Back when I wrote this post on July 6, 2012 I had just negotiated a severance from a finance job I held for 13 years. I took a leap of faith and haven’t looked back. Back then, millions were still unemployed from the 2008-2009 financial crisis. Hence, I wanted to search for empathy for the unemployed.
Today, millions of Americans are unemployed due to the damn global pandemic. As a result, we should continue to show empathy for those without jobs. Times are so hard, I’m glad the new government is pushing out new stimulus packages and enhanced unemployment benefits.
In Search For Empathy For The Unemployed
My no crying streak came to an end recently when I went to the Employment Development Department (EDD) to help out an unemployed friend and learn a little bit more about the process for my book.
Alex and I sat down in front of one of the public computers to get the EDD to resend a paper copy of the Continuing Claim Form.
Because Alex finally received his accrued vacation as part of his severance, he clicked “Yes” to the very first question of the online Continuing Claim Form questionnaire:
“Did you receive money other than wages (vacation, pension, etc) for the two week period ending XX/XX/XX?”
Instead of getting approved to receive unemployment benefits for the past two weeks like usual, the system denied his benefits and told him to file a paper claim form instead!
After verifying with the EDD in person, receiving vacation payment does not preclude one from receiving unemployment benefits if there is no set return date for employment. Alex dodged a bullet and finally did receive his unemployment benefits a few weeks later.
An Unemployed Daughter And Her Father
During this process, I noticed a roughly 35 year old woman accompanied by her 65+ year old father (see picture). I glanced over at her screen to see that she was editing her resume in order to apply for one of the many CalJOBS that were listed in the system. The father sat quietly behind her daughter, waiting patiently for her to finish.
When the daughter finally submitted her resume to the various opportunities online, her father said, “Great job daughter, I’m so proud of you.“
Sadness And Hope
My eyes started to tear up as I waited for my friend to finish up his online questionnaire. I didn’t want him to see me crying so I excused myself to go to the bathroom.
Along the way, I saw dozens of other folks working away at the computer and attending workshops, all for the sake of improving their chances at finding a job.
I rushed to a bathroom stall, locked the door and began to weep. Everybody on the floor was trying their best to get ahead. They weren’t slacking off like some of the stories the media loves to highlight. Instead, they were following instructions and hoping someone would call them back.
I began to feel guilty. Why did I have strict parents who pushed me to study so much in school? Why did I get to go to college for cheap? Why haven’t I ever been fired yet? Why them, and not me? WHY!?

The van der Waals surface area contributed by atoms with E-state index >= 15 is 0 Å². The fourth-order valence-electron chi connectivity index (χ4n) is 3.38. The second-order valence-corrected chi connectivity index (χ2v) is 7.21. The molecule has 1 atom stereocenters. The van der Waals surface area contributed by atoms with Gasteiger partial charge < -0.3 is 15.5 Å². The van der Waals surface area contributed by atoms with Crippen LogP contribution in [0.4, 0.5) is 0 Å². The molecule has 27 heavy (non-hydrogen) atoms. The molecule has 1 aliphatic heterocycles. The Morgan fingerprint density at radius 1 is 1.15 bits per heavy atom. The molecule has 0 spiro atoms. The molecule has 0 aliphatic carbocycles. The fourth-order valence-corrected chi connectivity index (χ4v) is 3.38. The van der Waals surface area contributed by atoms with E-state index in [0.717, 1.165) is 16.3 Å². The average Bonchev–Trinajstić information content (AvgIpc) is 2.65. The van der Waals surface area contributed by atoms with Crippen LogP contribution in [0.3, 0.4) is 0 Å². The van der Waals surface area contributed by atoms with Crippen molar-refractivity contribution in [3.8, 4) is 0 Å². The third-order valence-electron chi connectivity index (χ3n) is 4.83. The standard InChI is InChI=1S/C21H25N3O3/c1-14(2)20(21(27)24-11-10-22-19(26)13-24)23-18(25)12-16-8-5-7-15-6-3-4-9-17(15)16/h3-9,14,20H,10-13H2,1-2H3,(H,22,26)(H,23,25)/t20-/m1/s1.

There is no question that LUCK has a lot to do with good fortune. If you were born poor, didn’t have supportive parents, graduated during a recession, or joined a collapsing industry you are just unlucky. It’s not your fault! We must have empathy for the unemployed.
The most you can get from the EDD is $450 a week, or $1,800 a month here in California. $1,800 doesn’t go very far at all in San Francisco where studios in good neighborhoods cost $1,800 a month alone.
I’m sick and tired of people saying that the unemployed are abusing the system. Do people really think that in a city where the median house costs $700,000, people would rather not work and collect $1,800 than find a job that pays double that and provides healthcare benefits? Of course not!
The dignity of having a job goes far beyond what little the EDD provides. $1,800 is obviously much better than nothing. I see very little evidence that people are living it up on unemployment. $1,800 is used for survival.
Show Some Empathy Please
I spoke to a couple employees of the EDD and they told me that they both were unemployed for extended periods of time. They were proud to work for the EDD in order to give back and it showed. The only problem is that it gets depressing when they see parents teeter at the edge of financial oblivion.
There’s no way I can consciously vote for a politician who is willing to cut spending on unemployment and employment development programs. It’s so easy for those who are employed to think the unemployed are too lazy to find a job or deserve their present situation.
Until we walk in their shoes, there’s just no way we should judge. From the hour I spent at the unemployment office, I could very much see the human spirit try and fly above the clouds of despair.
Of course there are abuses to every system. Let’s not let one bad apple ruin it for everybody else. Unemployment insurance is paid for by our employers and is there for a reason – to help us during times of unemployment.
There is no shame in collecting unemployment, and those who have jobs should just feel fortunate and certainly not debase those who do not.
Fight For Your Rights
I recognize the crinkle of writing a book about how to get laid off when there are so many people who are unemployed. I needed to see and experience things for myself before making a change.
With this understanding, I believe the book will be that much better in highlighting the human spirit, balancing the risks with the rewards, and showing people there is hope.
In Search For Empathy For The Unemployed is a Financial Samurai original. Please visit the Top Financial Products page for more financial help.